Recharging Electric Vehicles
With the first generation of electric vehicles (EVs) reaching the market, vehicle refueling or recharging the batteries, also takes center stage.
Consumers may have a vague idea that recharging EV batteries entails connecting the car to an electrical outlet. However, EV recharging can be a bit more complicated than the recharging associated with consumer gadgets such as computers and cell phones.
First, consider the batteries. Improvements in battery technology moved automobile makers to adopt the energy dense Lithium ion (or Li-ion) batteries for their vehicles.
Perhaps battery pack or battery module offers a more accurate description of the EV energy source. In order to store sufficient energy to run an EV, it needs a group of connected batteries. The Chevrolet Volt, for example, advertises that its battery consists of two hundred cells.
Recharging such a large battery pack presents some practical challenges. While EV manufacturers advertise that their batteries can be recharged using a run of the mill 120V household outlet, they also either implicitly or explicitly promote the use of a stand alone 240V charging station.
Charging time represents the major difference between using a 120V and 240V outlet. Consider, for example, the real world recharging times advertised for the Chevrolet Volt and the Nissan Leaf.
Volt's approximately forty mile range translates into a battery pack recharge time of eight hours using a 120V household electric outlet, and less than four hours using a 240V outlet.
Recharging the battery pack for the Leaf's approximately one hundred mile range means an eighteen hour wait using a 120V household outlet and an eight hour wait (overnight charging) on a separate 240V outlet.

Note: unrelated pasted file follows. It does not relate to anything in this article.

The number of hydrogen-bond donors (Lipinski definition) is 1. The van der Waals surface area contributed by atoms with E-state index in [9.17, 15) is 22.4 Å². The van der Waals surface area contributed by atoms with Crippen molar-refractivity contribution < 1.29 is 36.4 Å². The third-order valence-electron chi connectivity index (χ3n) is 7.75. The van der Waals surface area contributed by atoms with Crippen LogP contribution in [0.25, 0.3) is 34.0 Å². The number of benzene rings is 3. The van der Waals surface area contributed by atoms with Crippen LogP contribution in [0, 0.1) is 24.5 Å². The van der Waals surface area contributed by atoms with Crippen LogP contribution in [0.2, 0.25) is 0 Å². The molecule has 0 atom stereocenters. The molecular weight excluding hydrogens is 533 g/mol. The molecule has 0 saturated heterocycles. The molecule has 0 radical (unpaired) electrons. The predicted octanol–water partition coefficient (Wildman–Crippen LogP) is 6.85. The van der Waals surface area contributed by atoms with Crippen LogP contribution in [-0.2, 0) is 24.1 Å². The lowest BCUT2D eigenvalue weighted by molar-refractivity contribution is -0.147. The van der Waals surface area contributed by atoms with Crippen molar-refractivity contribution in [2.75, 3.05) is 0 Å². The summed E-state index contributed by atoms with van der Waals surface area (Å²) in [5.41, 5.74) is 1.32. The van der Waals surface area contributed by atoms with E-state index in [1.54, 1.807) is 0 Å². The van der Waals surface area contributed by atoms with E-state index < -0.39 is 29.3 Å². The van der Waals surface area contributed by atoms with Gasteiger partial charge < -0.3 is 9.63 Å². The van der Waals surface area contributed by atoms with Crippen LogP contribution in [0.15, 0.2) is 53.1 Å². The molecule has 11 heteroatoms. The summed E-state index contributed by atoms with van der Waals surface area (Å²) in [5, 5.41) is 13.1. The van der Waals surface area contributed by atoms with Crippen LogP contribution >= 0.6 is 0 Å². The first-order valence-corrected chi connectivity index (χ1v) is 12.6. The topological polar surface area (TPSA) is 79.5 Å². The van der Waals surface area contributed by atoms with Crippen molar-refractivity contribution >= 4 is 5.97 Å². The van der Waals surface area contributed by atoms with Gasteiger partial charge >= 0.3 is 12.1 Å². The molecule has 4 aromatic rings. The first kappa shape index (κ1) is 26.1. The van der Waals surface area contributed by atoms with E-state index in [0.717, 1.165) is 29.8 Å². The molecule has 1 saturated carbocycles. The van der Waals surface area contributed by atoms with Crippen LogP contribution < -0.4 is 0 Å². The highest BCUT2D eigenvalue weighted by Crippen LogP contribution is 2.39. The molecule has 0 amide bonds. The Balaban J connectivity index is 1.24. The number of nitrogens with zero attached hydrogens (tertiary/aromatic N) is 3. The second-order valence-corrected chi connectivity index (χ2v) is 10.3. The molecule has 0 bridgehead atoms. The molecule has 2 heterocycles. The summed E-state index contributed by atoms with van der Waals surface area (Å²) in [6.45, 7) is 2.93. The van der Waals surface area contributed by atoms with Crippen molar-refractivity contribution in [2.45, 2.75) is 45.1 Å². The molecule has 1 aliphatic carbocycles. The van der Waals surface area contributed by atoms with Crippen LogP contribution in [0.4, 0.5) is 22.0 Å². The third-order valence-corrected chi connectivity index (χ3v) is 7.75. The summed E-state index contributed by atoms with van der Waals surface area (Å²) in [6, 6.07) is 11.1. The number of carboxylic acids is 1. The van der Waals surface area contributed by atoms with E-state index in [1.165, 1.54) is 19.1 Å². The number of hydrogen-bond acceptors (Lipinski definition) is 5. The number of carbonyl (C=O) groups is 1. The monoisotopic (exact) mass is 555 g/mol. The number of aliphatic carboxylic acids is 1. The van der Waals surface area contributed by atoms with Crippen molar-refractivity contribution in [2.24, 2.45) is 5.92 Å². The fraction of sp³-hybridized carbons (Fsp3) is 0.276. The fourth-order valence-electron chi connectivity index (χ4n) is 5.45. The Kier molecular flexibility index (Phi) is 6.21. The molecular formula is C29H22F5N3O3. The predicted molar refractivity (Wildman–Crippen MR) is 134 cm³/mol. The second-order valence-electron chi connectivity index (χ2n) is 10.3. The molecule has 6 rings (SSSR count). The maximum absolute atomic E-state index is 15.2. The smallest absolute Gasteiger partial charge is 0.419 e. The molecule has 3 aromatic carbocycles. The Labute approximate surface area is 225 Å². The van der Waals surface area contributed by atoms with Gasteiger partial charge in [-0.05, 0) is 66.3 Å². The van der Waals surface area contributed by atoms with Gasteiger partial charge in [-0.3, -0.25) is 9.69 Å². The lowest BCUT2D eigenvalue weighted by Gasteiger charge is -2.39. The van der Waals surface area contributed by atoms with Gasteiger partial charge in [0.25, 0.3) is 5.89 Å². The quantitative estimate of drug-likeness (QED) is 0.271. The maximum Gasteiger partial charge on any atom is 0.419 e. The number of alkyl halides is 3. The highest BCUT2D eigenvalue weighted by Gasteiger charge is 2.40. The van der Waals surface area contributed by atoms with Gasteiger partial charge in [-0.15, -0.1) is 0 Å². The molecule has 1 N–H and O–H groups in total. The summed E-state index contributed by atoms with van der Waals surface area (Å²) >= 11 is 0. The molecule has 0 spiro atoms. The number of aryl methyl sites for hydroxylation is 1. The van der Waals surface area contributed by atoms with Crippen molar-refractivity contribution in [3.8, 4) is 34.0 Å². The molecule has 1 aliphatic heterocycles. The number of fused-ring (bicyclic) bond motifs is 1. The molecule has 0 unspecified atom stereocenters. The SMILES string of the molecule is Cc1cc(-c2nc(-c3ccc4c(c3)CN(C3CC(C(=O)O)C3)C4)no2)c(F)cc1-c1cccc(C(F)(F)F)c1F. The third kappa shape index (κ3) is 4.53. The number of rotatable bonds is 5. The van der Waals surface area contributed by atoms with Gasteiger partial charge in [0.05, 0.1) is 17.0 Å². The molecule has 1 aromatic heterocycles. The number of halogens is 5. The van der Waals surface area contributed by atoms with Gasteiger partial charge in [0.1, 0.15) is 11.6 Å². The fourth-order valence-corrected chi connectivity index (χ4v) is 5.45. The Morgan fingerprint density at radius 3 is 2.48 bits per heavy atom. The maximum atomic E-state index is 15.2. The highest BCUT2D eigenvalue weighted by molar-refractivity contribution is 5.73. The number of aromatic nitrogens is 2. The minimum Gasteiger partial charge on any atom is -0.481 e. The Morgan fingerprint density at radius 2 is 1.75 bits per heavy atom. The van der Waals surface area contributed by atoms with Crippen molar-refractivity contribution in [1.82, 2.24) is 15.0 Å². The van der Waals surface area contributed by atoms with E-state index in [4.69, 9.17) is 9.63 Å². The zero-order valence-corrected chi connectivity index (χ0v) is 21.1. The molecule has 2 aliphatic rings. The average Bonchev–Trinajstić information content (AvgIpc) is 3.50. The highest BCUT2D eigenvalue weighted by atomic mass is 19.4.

Of course, taking a cross-country trip, or any extended road trip using a limited range EV would be spoiled by long hour recharging times.
The Volt partially solves the problem by adding a separate gasoline engine to extend its range. Notwithstanding the adoption of a dual technology option, converting EVs into the practical transportation of the future means building a recharging infrastructure across the country.
Currently a public-private partnership called ChargePoint America is focusing on building the EV recharging infrastructure in nine metropolitan areas considered as the initial EV markets.
These stations operate using the 120V and 240V standards, making recharge time problematic for individuals in a hurry. Plans for a faster charging 480V outlet are on the table.
Battery swap outlets, where EV drivers come in and swap their depleted battery pack for a fully charged pack, are also on the drawing board.
With respect to the recharging issue, the first wave of EVs promises to provide consumers with a viable, gasoline free, short commute option as part of a two car household strategy. Continued improvements in battery technology, coupled with the existence of a recharging infrastructure as mature as the ubiquitous gas station will transform the EV from the car of tomorrow to the car of today.
© 2010 Patricia A. Michaels